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B of A's Reluctant Decision : Steps That Led to the Boost in Loan-Loss Reserve

June 10, 1987|VICTOR F. ZONANA | Times Staff Writer

SAN FRANCISCO — BankAmerica Chairman A. W. Clausen reluctantly decided to add $1.1 billion to the company's reserve for foreign loan losses after it became clear that potential investors in the troubled concern expected BankAmerica to follow the lead set by Citicorp and other big banks.

"Most sophisticated investors assumed that all the major banks would make such moves--the only questions were 'how much' and 'when,' " said Frank N. Newman, BankAmerica vice chairman and chief financial officer, in an interview Tuesday.

Still, Newman insisted that BankAmerica took the action "without pressure from any outside body"--including banking industry regulators and BankAmerica's outside auditor, Ernst & Whinney.

Likely Reaction

Less than two weeks ago, Clausen told BankAmerica's annual meeting that the company's reserve was "adequate," though he left open the possibility of raising it to counter what he called the "widespread perceptions" that it was too small.

Other major banking concerns, including Manufacturers Hanover Trust in New York, are now expected to fall into line.

"The action we took is in line with an industry trend" kicked off by Citicorp last month, Newman said.

BankAmerica, parent of Bank of America in California and Seafirst Bank in Washington state, announced late Monday that the special charge would result in a $1-billion net loss for the second quarter. The action will also lead to an unspecified deficit for all of 1987, BankAmerica's third annual loss in a row.

Although Wall Street had greeted similar announcements by Citicorp, Chase Manhattan and Security Pacific in recent weeks by bidding up their stock prices, BankAmerica's shares fell slightly on Tuesday, perhaps reflecting BankAmerica's underlying weakness.

Book Value Slashed

BankAmerica common stock closed at $11.375, off 12.5 cents, on New York Stock Exchange composite trading of 662,300 shares.

Given BankAmerica's recent troubles, the decision had a large effect on BankAmerica's book value, or net worth. It was slashed by nearly one-third to about $15 a share from $22 a share.

Newman maintained that Monday's decision was "totally unrelated" to Clausen's visit to Japan last week. The trip--officially to commemorate the 40th anniversary of Bank of America's Tokyo branch--also gave Clausen the opportunity to plead his case for new capital from Japanese investors.

BankAmerica filed a registration statement covering $1 billion in new securities earlier this year but has managed to sell only $100 million of that amount so far.

"One of the key things (potential investors) have asked about is the progress of our recovery program," Newman said Tuesday. "We think it is pretty much on course. . . . Basically, our credit quality--outside of the lesser developed countries--has been improving."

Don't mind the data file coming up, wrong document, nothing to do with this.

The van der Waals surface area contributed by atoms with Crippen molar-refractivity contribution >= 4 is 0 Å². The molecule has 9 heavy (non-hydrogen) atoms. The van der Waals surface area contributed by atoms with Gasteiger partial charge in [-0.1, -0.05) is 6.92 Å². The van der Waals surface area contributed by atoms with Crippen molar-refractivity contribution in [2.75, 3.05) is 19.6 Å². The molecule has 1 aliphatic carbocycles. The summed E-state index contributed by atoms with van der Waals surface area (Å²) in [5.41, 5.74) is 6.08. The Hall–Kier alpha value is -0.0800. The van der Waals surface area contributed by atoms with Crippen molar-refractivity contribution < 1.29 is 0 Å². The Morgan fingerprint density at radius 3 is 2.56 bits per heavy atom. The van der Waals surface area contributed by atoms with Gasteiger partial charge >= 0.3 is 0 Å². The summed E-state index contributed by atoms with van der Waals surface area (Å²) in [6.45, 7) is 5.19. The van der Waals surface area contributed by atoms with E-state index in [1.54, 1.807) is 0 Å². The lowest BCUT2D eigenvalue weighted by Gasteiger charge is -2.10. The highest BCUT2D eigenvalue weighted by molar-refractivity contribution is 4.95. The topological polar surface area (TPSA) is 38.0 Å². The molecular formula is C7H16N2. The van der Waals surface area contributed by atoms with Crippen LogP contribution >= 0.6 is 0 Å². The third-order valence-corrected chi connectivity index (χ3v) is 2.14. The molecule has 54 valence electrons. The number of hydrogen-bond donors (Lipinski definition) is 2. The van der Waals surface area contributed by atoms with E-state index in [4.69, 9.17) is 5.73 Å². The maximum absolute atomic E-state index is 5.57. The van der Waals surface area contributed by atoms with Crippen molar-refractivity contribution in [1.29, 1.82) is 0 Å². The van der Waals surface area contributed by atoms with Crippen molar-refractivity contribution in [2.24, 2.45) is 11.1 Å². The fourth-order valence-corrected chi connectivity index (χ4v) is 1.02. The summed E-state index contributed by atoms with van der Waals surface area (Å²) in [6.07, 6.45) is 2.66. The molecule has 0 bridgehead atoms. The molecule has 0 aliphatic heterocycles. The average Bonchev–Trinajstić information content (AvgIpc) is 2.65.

Analysts said the move should help the beleaguered institution attract needed capital. "Investors want cards on the table," said Donald Crowley, who follows BankAmerica from New York-based Keefe, Bruyette & Woods' office in San Francisco.

BankAmerica has about $10 billion in loans outstanding to public and private borrowers in 45 developing nations. Monday's action boosts the reserve for possible losses on these loans to approximately $2.5 billion, implying that one dollar out of every four will eventually have to be written off.

BankAmerica's action slashed its ratio of common equity to assets to about 2.3% from an already weak 3.4% at the end of the first quarter.

"Clearly, our equity capital is low, compared to what used to be the standard," Newman said, adding that the banking concern's primary capital ratio--which includes the loan loss reserve--remains the third highest among the nation's 10 largest banking companies.

The High Price of Latin America Loans For Major U.S. Banks

U.S. banks have loaned a total of about $80-billion to Latin American governments and private firms. The bulk of the debt is in Mexico, Brazil, Venezuela and Argentina.

Mexico Total debt to U.S. banks: $23.7 billion

Citicorp $2.80 billion

BankAmerica $2.50 billion

Manufacturers Hanover $1.90 billion

Chase Manhattan $1.64 billion

Brazil Total debt to U.S. banks: $22.1 billion

Citicorp $4.60 billion

BankAmerica $2.74 billion

Chase Manhattan $2.74 billion

Manufacturers Hanover $2.32 billion

Argentina Total debt to U.S. banks: $8.5 billion

Manufacturers Hanover $1.46 billion

Citicorp $1.40 billion

Chase Manhattan $0.96 billion

J.P. Morgan & Co. $0.88 billion

Venezuela Total debt to U.S. banks: $9.4 billion

BankAmerica $1.26 billion

Chase Manhattan $1.08 billion

Manufacturers Hanover $1.01 billion

Citicorp $1.00 billion

Listed by country are total debt to U.S. banks as of September 30, 1986, and top 4 banks owed as of Dec. 31, 1986. Source: Salomon Bros.

U.S. Banks with Largest Latin American Loan Exposure (Estimated total Latin debt in billions of dollars)

Bank Debt Citicorp, New York $11.7 Manufacturers Hanover, New York 7.6 BankAmerica, San Francisco 7.3 Chase Manhattan, New York 7.0 Chemical, New York 5.3 J.P. Morgan & Co., New York 4.6 Bankers Trust, New York 3.2 First Chicago, Chicago 2.6 Continental Illinois, Chicago 1.8 Security Pacific, Los Angeles 1.8 Marine Midland, Buffalo, N.Y. 1.8 Wells Fargo, San Francisco 1.6 Irving Trust, New York 1.5 First Interstate, Los Angeles 1.5 Mellon Bank, Pittsburgh 1.4

Source: Keefe, Bruyette & Woods, Inc.

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